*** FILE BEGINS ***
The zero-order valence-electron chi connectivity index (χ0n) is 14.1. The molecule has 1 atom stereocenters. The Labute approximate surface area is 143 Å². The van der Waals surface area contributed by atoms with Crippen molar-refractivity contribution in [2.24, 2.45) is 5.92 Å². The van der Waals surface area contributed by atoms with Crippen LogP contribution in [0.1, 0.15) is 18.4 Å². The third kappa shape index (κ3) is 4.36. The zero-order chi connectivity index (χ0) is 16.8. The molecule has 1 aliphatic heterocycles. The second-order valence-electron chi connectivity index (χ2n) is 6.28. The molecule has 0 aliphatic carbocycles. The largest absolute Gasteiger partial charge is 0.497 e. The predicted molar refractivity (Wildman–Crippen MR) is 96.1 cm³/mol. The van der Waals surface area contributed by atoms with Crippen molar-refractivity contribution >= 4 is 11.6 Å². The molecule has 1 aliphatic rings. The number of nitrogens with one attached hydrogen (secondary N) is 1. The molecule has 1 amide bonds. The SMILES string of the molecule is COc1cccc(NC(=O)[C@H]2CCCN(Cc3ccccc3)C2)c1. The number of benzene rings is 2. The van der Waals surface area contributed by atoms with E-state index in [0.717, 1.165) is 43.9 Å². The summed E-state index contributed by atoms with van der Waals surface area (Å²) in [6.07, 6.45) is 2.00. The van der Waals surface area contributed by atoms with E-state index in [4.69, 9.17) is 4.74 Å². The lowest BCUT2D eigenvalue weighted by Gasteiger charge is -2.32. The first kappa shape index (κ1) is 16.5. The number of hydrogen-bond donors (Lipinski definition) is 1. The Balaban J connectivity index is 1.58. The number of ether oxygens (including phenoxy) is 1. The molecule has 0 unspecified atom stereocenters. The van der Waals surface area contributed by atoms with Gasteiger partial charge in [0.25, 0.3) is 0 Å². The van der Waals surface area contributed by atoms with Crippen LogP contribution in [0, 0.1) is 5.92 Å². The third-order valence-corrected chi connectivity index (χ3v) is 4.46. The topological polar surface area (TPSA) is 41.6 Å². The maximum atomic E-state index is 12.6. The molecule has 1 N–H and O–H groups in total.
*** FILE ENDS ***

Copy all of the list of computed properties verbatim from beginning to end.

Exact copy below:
The zero-order valence-electron chi connectivity index (χ0n) is 14.1. The molecule has 1 atom stereocenters. The Labute approximate surface area is 143 Å². The van der Waals surface area contributed by atoms with Crippen molar-refractivity contribution in [2.24, 2.45) is 5.92 Å². The van der Waals surface area contributed by atoms with Crippen LogP contribution in [0.1, 0.15) is 18.4 Å². The third kappa shape index (κ3) is 4.36. The zero-order chi connectivity index (χ0) is 16.8. The molecule has 1 aliphatic heterocycles. The second-order valence-electron chi connectivity index (χ2n) is 6.28. The molecule has 0 aliphatic carbocycles. The largest absolute Gasteiger partial charge is 0.497 e. The predicted molar refractivity (Wildman–Crippen MR) is 96.1 cm³/mol. The van der Waals surface area contributed by atoms with Crippen molar-refractivity contribution >= 4 is 11.6 Å². The molecule has 1 aliphatic rings. The number of nitrogens with one attached hydrogen (secondary N) is 1. The molecule has 1 amide bonds. The SMILES string of the molecule is COc1cccc(NC(=O)[C@H]2CCCN(Cc3ccccc3)C2)c1. The number of benzene rings is 2. The van der Waals surface area contributed by atoms with E-state index in [0.717, 1.165) is 43.9 Å². The summed E-state index contributed by atoms with van der Waals surface area (Å²) in [6.07, 6.45) is 2.00. The van der Waals surface area contributed by atoms with E-state index in [4.69, 9.17) is 4.74 Å². The lowest BCUT2D eigenvalue weighted by Gasteiger charge is -2.32. The first kappa shape index (κ1) is 16.5. The number of hydrogen-bond donors (Lipinski definition) is 1. The Balaban J connectivity index is 1.58. The number of ether oxygens (including phenoxy) is 1. The molecule has 0 unspecified atom stereocenters. The van der Waals surface area contributed by atoms with Gasteiger partial charge in [0.25, 0.3) is 0 Å². The van der Waals surface area contributed by atoms with Crippen LogP contribution in [0, 0.1) is 5.92 Å². The third-order valence-corrected chi connectivity index (χ3v) is 4.46. The topological polar surface area (TPSA) is 41.6 Å². The maximum atomic E-state index is 12.6. The molecule has 1 N–H and O–H groups in total.